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clachan. He engaged to shew me the casts the first time I fished the Teith; and, from the character I had heard of him, I was not prepared to be prepossessed by his appearance. Drunkard, poacher, outlaw, (for he had been outlawed for non-appearance after thrashing several fellows in some broil,) I expected a mixture of cunning and ferocity, and had my doubts whether he would play me fair in pointing out the river. At a little distance, a tall, respectably dressed man, with his plaid slung over his shoulder, and a little terrier dog at his foot, seemed shaping his course towards me. When he approached, he looked me full in the face, took off his oil-skin cap, and made a respectful bow. I had appointed Gregor to meet me a little further down, and now thought, can this possibly be the man? He at once put me out of doubt by remarking upon a few flies round my hat, that they were too light for oor water," but one or two might do. I looked at him with some curiosity; a nobler specimen of manhood I had never beheld. Upwards of six feet high, of the finest herculean proportions, and straight as an arrow, he seemed equally formed for activity and strength. There was nothing mean or sneaking about his manner. His face was open and manly, and, despite the sad discipline to which he had exposed both mind and body, he had not effaced the natural and sure marks of force and truth from his countenance. Although wan and emaciated, there was a coolness, a will to dare, in his eye, backed by his tremendous shoulders and still powerful frame, that I could not look at him without thinking on the words "majestic tho' in ruins."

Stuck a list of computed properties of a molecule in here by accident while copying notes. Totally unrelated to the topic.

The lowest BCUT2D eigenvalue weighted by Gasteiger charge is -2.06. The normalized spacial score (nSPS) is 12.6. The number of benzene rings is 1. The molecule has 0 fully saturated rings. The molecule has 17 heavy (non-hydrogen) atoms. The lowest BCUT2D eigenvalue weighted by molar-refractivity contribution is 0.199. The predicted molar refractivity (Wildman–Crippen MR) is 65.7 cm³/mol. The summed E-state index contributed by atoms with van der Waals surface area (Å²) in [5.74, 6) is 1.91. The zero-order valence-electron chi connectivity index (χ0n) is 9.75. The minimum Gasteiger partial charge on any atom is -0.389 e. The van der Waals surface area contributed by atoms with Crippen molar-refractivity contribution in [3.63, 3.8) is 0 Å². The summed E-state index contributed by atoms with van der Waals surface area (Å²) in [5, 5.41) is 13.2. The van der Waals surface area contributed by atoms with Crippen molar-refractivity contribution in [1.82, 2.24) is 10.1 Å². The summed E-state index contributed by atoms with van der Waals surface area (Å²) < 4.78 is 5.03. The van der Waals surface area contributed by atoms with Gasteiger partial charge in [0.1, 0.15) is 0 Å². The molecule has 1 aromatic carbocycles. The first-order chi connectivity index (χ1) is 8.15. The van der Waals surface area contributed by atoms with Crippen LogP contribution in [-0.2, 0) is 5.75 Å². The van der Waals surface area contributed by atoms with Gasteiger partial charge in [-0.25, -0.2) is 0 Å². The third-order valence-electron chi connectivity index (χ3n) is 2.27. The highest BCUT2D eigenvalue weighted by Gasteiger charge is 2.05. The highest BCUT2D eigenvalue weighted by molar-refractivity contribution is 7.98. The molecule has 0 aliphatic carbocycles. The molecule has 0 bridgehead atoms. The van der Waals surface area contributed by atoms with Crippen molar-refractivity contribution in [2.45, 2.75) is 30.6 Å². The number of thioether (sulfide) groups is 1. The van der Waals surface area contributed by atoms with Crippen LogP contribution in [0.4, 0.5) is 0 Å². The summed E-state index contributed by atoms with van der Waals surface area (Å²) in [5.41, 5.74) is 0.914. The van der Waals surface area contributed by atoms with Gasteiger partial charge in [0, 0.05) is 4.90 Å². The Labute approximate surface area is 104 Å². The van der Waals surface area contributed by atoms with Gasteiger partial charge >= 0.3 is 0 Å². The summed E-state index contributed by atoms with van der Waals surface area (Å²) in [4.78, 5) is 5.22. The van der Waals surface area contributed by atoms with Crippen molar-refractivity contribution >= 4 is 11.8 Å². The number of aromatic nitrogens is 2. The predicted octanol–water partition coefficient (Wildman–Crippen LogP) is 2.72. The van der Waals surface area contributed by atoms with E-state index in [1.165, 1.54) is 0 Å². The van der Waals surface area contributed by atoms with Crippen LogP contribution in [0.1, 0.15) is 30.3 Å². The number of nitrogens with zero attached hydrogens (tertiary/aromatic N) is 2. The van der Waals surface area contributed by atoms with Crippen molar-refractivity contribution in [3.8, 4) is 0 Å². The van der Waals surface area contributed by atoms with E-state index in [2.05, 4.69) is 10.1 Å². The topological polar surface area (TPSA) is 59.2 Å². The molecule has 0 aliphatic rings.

I had now no more qualms about Gregor's sincerity— and well and faithfully did he repay my confidence-so